October 29, 2012
A new company and a new blog! I’ve been invited, since joining QualiTest at the start of the year, to be the guest blogger for...
A new company and a new blog! I’ve been invited, since joining QualiTest at the start of the year, to be the guest blogger for the next few months. There are some ideas and concepts bubbling around in my brain and it’s good to get the opportunity to share some of them in such a public way.
For those of you reading this blog and wondering who I am, my name is Stewart Noakes and I am the CEO for QualiTest in the UK and India. You can find a background précis here: QualiTest Management and also on LinkedIn.
Thank you for your patience and consideration as I wander through my mind and share some of the ramblings in there.
So, my question for today:
What is the future of software testing?
My first reflection is that the convergence of companies, commercial propositions and subsequently systems is driving a lot of the IT change we are involved with. It seems to be a worldwide, multi sector trend and areas such as VoIP, Mobile, Data, Fixed line and ISP convergence is a good example of how things are unifying. Let me give you a highlight from BBC Click this week – Calling from your browser. Not just Skype integration, but your provider making it possible for you to make and receive calls from your browser, regardless of platform or device. True convergence breaks apart a number of barriers and commercial models in the way it simplifies things. How will Vodafone sell handsets in this model? What will happen to the profits of HTC or even Apple from this kind of approach? I’m not nearly qualified to comment, but I know I like and I think others will too. I also think I want to be part of testing it!
The challenges we face as testers as technology moves forward in such leaps and bounds, and the world becomes much more mobile include:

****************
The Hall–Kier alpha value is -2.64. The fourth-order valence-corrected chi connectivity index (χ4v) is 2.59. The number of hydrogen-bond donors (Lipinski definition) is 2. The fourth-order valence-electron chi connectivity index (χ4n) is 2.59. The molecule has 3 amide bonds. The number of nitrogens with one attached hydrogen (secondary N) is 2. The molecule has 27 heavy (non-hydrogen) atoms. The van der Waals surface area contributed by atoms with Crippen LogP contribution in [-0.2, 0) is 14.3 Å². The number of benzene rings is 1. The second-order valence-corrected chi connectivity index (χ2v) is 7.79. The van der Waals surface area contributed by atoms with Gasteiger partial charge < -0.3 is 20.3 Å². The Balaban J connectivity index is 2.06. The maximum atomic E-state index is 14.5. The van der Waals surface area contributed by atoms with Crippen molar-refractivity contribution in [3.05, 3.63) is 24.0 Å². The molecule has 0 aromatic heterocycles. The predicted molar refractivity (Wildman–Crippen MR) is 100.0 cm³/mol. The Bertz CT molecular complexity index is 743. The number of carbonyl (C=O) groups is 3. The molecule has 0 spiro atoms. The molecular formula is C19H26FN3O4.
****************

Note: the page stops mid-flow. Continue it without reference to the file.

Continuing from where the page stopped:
The size of it all – things are getting smaller. Usability requirements are very different. The scale of the interfaces and joined up thinking across the organisation though is much bigger. Needing good solid design work to make it a reality rather than a travesty.
The Complexity – lots of things in the same place. To test it you have to know a lot more, about a lot more things
Time to Market – the competition is fiercer than it used to be and time to market drivers are more acute in a lot more of the sectors. A statistic I was given at a networking dinner was that a new software product is outdated/superseded or competitively out priced within 16 months of its launch. Projects cannot last a year or two in domains like that.
Data – lots more data in even embedded systems. The performance of the systems handling this data and the security / integrity of the data in the system and more often now across the Internet is on everyone’s minds – although not necessarily in the design! Privacy is going to be a key issue moving forward, as well as the technology to handle the data.
Price – Excessive pricing is no longer tolerated. Quality and Innovation may be differentiators but in markets such as mobile telcos where there is near customer saturation the cost mark (even for very innovative products) is essential to get right.
Virtualization and use of the cloud will play a big role in the technological side of our testing and environments, but they will never replace or eradicate a growing trend to truly understand the end user experience and assure it to be positive.
So how does this shape the future of testing? It would point towards a necessity for more Non Functional Testing, for better, quicker design and for testers that can do more and know more about a lot more things. The future of software testing therefore is rooted in proactive, professional development. Significant specialism in some areas and amazingly competent all-rounders for others. Virtualization and use of the cloud will play a big role in the technological side of our testing and environments, but they will never replace or eradicate a growing trend to truly understand the end user experience and assure it to be positive. Crowdsourcing has shown us that in an increasingly fragmented, mobile world, you just can’t make a lab that will test everything (and that there is always more than one way to get things done!) You need to “Test in the Wild”.